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More flexible UITableViews

Originally, UITableViews were envisioned to hold homogenous data. Something like this:

how_transfer_contacts_iphone_contacts_675

Every cell was the same type, just with different data backing it. And so the UITableView API was designed with that in mind. In your controller you’d register a cell type, and in the data source you’d set the data on that cell. Easy.

Unfortunately, as iOS developers, we’re often building table views that look more like this:

9a0435_fa31d179034840e2ae84ccbf013b4e27_mv2

Now, this certainly looks nicer, but it’s much more complicated. There are at least 3 different types of cells in that table that we can see. In fact, there are 6 cells involved in making this table look nice and do what it needs to do. UITableViewDataSource was not designed with that sort of complexity in mind. The logic of what cell to set up where gets pretty complicated pretty quickly. Here’s what the cell for index path code for this screen looked like:

    UITableViewCell *cell;
    
    if ([self.viewModel numberOfEvents]) {
        if (indexPath.row == 0) {
            SearchTableViewCell *searchCell = [self.tableView dequeueReusableCellWithIdentifier:@"searchCell"];
            searchCell.searchBar.delegate = self;
            cell = searchCell;
        } else if (indexPath.row == 1) {
            EventTableViewCell *eventCell = [tableView dequeueReusableCellWithIdentifier:@"eventLargeCell" forIndexPath:indexPath];
            [self configureCell:eventCell indexPath:indexPath];
            cell = eventCell;
        } else if (indexPath.row  3) {
            EventTableViewCell *eventCell = [tableView dequeueReusableCellWithIdentifier:@"eventCell" forIndexPath:indexPath];
            [self configureCell:eventCell indexPath:[NSIndexPath indexPathForRow:indexPath.row - 1 inSection:indexPath.section]];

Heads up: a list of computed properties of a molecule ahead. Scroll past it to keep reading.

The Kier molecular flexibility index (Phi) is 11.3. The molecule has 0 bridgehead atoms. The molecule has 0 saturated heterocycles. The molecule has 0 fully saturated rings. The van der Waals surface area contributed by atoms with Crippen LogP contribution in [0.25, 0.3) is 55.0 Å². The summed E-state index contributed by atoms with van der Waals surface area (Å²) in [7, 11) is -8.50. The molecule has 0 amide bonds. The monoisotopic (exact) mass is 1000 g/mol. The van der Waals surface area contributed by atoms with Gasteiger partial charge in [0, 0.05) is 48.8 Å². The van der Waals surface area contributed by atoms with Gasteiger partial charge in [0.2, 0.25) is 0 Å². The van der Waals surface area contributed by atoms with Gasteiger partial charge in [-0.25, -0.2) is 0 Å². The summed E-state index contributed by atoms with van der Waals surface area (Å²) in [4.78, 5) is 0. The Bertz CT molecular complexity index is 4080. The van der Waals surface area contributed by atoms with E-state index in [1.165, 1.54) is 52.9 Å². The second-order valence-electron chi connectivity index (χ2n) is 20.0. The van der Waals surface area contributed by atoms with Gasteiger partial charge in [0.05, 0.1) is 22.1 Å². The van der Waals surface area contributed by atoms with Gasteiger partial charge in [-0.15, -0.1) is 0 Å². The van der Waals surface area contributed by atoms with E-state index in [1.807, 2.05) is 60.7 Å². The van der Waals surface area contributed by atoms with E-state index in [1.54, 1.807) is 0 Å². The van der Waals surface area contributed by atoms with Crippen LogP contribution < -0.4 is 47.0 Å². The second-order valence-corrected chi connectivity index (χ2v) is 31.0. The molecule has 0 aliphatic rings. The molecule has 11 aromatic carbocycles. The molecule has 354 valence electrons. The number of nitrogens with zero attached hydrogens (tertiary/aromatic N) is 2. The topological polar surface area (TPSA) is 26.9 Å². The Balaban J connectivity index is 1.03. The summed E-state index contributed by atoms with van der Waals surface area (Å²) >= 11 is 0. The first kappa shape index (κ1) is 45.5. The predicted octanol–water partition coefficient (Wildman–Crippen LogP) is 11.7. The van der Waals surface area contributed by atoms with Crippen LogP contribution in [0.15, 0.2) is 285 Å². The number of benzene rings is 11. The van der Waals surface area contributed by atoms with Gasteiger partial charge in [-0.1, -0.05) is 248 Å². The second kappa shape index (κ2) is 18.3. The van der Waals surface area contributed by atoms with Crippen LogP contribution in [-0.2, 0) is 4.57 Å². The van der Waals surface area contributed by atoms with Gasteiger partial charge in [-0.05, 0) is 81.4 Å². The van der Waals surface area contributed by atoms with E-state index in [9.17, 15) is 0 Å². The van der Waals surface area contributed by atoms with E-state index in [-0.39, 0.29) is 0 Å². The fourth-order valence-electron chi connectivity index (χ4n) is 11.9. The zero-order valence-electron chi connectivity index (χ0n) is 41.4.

cell = eventCell;
        } else if (indexPath.row == 3) {
            cell = [tableView dequeueReusableCellWithIdentifier:@"addEventCell" forIndexPath:indexPath];
        }
    } else {
        EmptyArtsFeedTableViewCell *emptyCell = [self.tableView dequeueReusableCellWithIdentifier:@"emptyCell"];
        emptyCell.delegate = self;
        cell = emptyCell;
    }

Gross huh? Nested if-else’s, adjusting the row index based on its position relative to other cells, dequeuing different xibs for the same cell class… yuck. Now imagine having to add a new cell type to this. Where would you put it? How would you insert it into this mess of logic? I shudder to think.

Potential solutions

Now, you might be tempted to say well, we just need to use different data sources. A data source for the event cells, a loading cell data source, an empty cell data source, and so on. And that would help.

Unfortunately, it would still leave the worst of the logic (everything in the numberOfEvents branch) unchanged. The real problem is the static cells that sit in the middle of our list of events (the search cell and the add event cell). They require us to make all kinds of weird adjustments to our indexing, test for different cases, and so on.

Dreaming of a better tomorrow

What do we wish this was like? Well, we might look back at the good old days when UITableViews were simple. You had an NSArray of your models and you’d just grab models[indexPath.row] and configure your cell with it. Golly but wouldn’t it be nice if we could just do something like:

var cells = [UITableViewCell]()
cells.append(searchCell)
cells.append(largeEventCell)
cells.append(contentsOf: eventCells[1...2])
cells.append(addEventCell)
cells.append(contentsOf: eventCells[3..<eventCells.count])

Because then the cell for index path method would just look like this:

func tableView(_ tableView: UITableView, cellForRowAt indexPath: IndexPath) -> UITableViewCell {
    return cells[indexPath.row]
}

But unfortunately, holding all those views in memory would be expensive. If only there were a way…